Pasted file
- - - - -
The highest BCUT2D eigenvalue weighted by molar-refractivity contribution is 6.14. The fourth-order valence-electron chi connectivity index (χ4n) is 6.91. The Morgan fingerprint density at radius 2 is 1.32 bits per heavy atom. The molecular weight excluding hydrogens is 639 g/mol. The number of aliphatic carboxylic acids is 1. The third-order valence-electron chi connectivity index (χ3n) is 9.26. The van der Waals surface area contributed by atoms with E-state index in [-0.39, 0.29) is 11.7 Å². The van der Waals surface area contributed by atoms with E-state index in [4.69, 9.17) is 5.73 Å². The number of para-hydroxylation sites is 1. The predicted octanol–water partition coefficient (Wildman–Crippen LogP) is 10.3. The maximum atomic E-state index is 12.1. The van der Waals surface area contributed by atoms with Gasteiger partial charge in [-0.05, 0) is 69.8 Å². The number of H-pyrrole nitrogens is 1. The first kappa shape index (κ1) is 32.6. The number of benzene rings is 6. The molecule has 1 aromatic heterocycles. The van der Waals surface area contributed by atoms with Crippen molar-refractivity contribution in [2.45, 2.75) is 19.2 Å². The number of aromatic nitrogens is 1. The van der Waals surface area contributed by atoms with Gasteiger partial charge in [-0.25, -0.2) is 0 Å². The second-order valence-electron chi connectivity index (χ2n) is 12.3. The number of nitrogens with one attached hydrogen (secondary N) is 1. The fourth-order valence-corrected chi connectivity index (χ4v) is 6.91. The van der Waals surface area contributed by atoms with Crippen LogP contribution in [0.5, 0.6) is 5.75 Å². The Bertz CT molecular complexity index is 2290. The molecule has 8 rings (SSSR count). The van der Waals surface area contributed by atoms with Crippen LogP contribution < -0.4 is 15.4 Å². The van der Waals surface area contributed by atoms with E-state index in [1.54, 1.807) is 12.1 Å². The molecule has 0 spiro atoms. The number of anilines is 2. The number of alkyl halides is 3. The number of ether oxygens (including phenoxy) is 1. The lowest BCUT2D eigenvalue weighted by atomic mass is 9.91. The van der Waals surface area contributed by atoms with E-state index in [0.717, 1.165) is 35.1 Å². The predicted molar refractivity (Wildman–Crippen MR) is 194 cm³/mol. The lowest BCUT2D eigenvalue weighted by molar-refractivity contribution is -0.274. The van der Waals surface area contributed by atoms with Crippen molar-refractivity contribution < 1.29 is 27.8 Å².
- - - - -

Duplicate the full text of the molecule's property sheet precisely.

The highest BCUT2D eigenvalue weighted by molar-refractivity contribution is 6.14. The fourth-order valence-electron chi connectivity index (χ4n) is 6.91. The Morgan fingerprint density at radius 2 is 1.32 bits per heavy atom. The molecular weight excluding hydrogens is 639 g/mol. The number of aliphatic carboxylic acids is 1. The third-order valence-electron chi connectivity index (χ3n) is 9.26. The van der Waals surface area contributed by atoms with E-state index in [-0.39, 0.29) is 11.7 Å². The van der Waals surface area contributed by atoms with E-state index in [4.69, 9.17) is 5.73 Å². The number of para-hydroxylation sites is 1. The predicted octanol–water partition coefficient (Wildman–Crippen LogP) is 10.3. The maximum atomic E-state index is 12.1. The van der Waals surface area contributed by atoms with Gasteiger partial charge in [-0.05, 0) is 69.8 Å². The number of H-pyrrole nitrogens is 1. The first kappa shape index (κ1) is 32.6. The number of benzene rings is 6. The molecule has 1 aromatic heterocycles. The van der Waals surface area contributed by atoms with Crippen molar-refractivity contribution in [2.45, 2.75) is 19.2 Å². The number of aromatic nitrogens is 1. The van der Waals surface area contributed by atoms with Gasteiger partial charge in [-0.25, -0.2) is 0 Å². The second-order valence-electron chi connectivity index (χ2n) is 12.3. The number of nitrogens with one attached hydrogen (secondary N) is 1. The fourth-order valence-corrected chi connectivity index (χ4v) is 6.91. The van der Waals surface area contributed by atoms with Crippen LogP contribution in [0.5, 0.6) is 5.75 Å². The Bertz CT molecular complexity index is 2290. The molecule has 8 rings (SSSR count). The van der Waals surface area contributed by atoms with Crippen LogP contribution < -0.4 is 15.4 Å². The van der Waals surface area contributed by atoms with E-state index in [1.54, 1.807) is 12.1 Å². The molecule has 0 spiro atoms. The number of anilines is 2. The number of alkyl halides is 3. The number of ether oxygens (including phenoxy) is 1. The lowest BCUT2D eigenvalue weighted by atomic mass is 9.91. The van der Waals surface area contributed by atoms with E-state index in [0.717, 1.165) is 35.1 Å². The predicted molar refractivity (Wildman–Crippen MR) is 194 cm³/mol. The lowest BCUT2D eigenvalue weighted by molar-refractivity contribution is -0.274. The van der Waals surface area contributed by atoms with Crippen molar-refractivity contribution < 1.29 is 27.8 Å².